April 10, 2019

William Barr cemented his legacy in his second go-around as Attorney General by swimming into the deep dark waters of Right-Wing Nut Job conspiracy theories. And he did it grand style: under oath, in front of the Senate. He claimed that our own intelligence agencies were "spying" on the Trump campaign during the 2016 election, and promised to investigate the origins of Robert Mueller's investigation into Russian interference into the election. Yet, he feigned ignorance about what the word "spying" meant when offered the chance to clarify his statements. Nicolle Wallace and her Deadline White House panel were disgusted.

WALLACE: Stop on this for a minute. The nation's Attorney General is not sure about the connotations of the word "spying. Let that sink in. The New York Times on Barr's comments reports, quote, it was not immediately clear what Mr. Barr was referring to and he did not present evidence to back up his statement.

The only one thrilled about this characterization is, of course, Trump and his cronies. It fits right in with his reflex to use projection and lies to accuse others of what he knows he himself is guilty of. Furious Democrats on the Committee and off took the gloves off. Any inclination to have initially given Barr the benefit of the doubt (which, WHY WOULD THEY HAVE DONE THAT ANYWAY?) was completely destroyed.

WARNER: I'm flabbergasted by the Attorney General's comments. When you start linking spying with law enforcement or the intelligence community, that sets off red flags everywhere. That's why I think he does a disservice to the men and women who work for the Department of Justice and the FBI, who if they had not started a counterintelligence investigation into Russia's intervention in the 2016 they would be skewered, and rightfully so.

According to CNN, Reps. Jerry Nadler and Adam Schiff were enraged:

"These comments directly contradict what DOJ previously told us," tweeted House Judiciary Chairman Jerry Nadler, who authorized the subpoena for the Mueller report. "I've asked DOJ to brief us immediately."
"The top law enforcement officer of the country should not casually suggest that those under his purview engaged in 'spying' on a political campaign," said House Intelligence Chairman Adam Schiff, a California Democrat. "This type of partisan talking point may please Donald Trump, who rails against a 'deep state coup,' but it also strikes another destructive blow to our democratic institutions.

Nicolle Wallace continued to be just aghast that Barr would feign confusion about the connotations of the word, "spying."

WALLACE: The word spying means something. If you're a tourist on the street you can mix up spying with authorized surveillance. Authorized-by-a-FISA-warrant signed-by-the-Deputy-Attorney-General-Rod-Rosenstein. But if you're the sitting Attorney General and you've actually sat as the country's Attorney General before, you don't mix up the word spying with the word authorized surveillance, authorized by a FISA application signed by the sitting Deputy Attorney General, do you?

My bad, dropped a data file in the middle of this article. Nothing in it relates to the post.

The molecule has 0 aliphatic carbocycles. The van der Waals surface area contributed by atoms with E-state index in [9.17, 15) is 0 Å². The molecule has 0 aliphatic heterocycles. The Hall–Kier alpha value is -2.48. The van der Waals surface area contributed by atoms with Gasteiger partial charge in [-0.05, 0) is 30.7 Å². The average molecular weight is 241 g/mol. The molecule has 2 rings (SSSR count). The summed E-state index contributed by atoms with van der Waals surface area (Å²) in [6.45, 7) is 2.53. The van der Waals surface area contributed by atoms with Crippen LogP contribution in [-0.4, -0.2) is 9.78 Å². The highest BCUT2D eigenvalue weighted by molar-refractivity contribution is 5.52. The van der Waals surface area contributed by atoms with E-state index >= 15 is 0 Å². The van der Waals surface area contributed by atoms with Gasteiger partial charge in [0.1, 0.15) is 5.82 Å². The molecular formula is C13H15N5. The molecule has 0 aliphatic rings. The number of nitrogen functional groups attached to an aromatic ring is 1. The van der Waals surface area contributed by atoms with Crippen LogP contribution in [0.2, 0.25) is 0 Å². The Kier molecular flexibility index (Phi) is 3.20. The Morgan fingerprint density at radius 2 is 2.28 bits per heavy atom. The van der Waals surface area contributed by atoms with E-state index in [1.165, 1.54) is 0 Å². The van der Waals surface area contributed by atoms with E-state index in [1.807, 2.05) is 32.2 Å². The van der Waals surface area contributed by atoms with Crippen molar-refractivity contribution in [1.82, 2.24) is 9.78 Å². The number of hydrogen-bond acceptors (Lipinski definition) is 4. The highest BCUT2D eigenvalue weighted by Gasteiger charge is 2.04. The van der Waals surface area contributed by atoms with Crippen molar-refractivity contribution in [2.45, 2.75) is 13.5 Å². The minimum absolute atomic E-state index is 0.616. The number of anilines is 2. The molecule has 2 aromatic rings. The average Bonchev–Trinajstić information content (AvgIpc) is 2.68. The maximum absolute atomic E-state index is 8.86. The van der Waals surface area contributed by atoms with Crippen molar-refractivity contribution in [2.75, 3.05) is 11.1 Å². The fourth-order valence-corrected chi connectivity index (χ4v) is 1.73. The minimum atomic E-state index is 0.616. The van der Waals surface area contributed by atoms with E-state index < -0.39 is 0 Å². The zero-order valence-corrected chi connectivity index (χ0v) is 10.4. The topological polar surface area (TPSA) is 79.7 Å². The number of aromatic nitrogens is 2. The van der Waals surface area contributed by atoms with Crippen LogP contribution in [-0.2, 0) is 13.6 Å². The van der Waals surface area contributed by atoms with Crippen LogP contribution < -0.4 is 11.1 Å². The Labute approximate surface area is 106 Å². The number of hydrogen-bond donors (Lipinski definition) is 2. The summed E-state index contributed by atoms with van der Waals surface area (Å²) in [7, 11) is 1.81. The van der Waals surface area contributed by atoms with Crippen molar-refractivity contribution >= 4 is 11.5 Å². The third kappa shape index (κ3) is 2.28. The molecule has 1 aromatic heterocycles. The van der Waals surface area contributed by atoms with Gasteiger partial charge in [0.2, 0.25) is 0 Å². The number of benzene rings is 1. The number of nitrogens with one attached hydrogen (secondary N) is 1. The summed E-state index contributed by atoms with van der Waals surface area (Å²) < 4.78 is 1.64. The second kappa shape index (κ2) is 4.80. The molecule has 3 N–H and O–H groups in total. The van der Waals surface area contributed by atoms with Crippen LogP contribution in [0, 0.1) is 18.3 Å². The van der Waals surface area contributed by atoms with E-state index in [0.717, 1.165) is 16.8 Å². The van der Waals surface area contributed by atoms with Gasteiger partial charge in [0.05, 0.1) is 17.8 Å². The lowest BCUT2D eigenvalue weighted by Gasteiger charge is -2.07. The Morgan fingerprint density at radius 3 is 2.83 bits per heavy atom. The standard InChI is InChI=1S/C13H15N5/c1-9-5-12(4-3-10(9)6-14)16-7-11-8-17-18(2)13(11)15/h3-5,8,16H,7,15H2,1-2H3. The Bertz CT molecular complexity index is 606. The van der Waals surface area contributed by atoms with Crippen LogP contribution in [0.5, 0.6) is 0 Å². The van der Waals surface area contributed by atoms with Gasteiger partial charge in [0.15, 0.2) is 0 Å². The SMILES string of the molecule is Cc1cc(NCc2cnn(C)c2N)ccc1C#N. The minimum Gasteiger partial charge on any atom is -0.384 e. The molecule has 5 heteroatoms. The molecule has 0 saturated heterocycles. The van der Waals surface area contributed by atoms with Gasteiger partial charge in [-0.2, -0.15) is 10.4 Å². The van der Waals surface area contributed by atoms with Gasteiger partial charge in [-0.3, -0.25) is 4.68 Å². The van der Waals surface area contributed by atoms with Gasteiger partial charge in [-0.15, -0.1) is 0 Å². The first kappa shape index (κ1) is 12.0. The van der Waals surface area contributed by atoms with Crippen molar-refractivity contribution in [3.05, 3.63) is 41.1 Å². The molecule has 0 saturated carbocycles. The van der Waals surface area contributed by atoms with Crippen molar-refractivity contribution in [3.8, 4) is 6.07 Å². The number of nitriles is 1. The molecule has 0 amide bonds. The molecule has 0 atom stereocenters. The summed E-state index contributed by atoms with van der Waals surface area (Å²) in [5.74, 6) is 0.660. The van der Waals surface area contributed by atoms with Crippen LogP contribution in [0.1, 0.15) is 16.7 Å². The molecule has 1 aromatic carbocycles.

KLAIN: No, you don't, Nicolle. It was a shame to see Bill Barr, one of our nation's most respected lawyers, a two-time attorney general turn in his tortoise-shell glasses for a tinfoil hat. What he was talking about was the craziest Trump conspiracy theories out there. That only the president's most fringe allies dare to advance. What we know is that this has been investigated five times previously by Republican-led committees and nothing came of it. The Justice Department has been defending its practices here, they've been investigated internally and they've been investigated externally, and when Senator Reed in that clip you showed, pressed the Attorney General, do you have evidence for this claim, he said, "Well, no." So it was irresponsible, flaky and way out of right field.

Wallace reminded Joyce Vance that Vance was one of those who wanted initially to give Barr the benefit of the doubt. She'd viewed him as an institutionalist, and hoped he might allow that part of him to govern his decisions. That really all looks so hopelessly naïve, and honestly, not even in retrospect. It looked naïve back when he was appointed, and Vance recognizes that now. She compared herself to a kid who didn't want to believe Santa wasn't real.

VANCE: There have always been questions about Barr stemming from that now notorious memo he wrote opining on the outcome of this investigation before he was even the Attorney General. So he's always had that problem. But I think everyone who loves the institution of the Department of Justice, myself included, I feel like a kid when you're just old enough to realize that there really isn't a Santa Claus but you want so bad for there to be a Santa because you love Christmas so much and you hold onto it as much as you can, and it gets increasingly more difficult. Today with Barr, that's just become an impossibility. Attorney Generals don't go in unprepared, they don't go in without sometimes days of preparation and murder boards, so the use of this term, "spying" has to be a deliberate term. A term meant to really set people on fire.

And Barr knows full well there are checks and balances in place both at the FBI and the intelligence community before this form of intelligence collection is used. It's arguable that he doesn't even have any sort of authority to review the way collection was done in the intelligence community. Certainly he might have some oversight at DOJ, but that process has been done in Congress repeatedly. There's more review under way by his own Inspector General. So this notion he now personally will look into spying really does the last little bit to shred his credibility.

No, Virginia. There is no Santa Claus. Unless you're Trump, and you asked for your very own Roy Cohn for Christmas.

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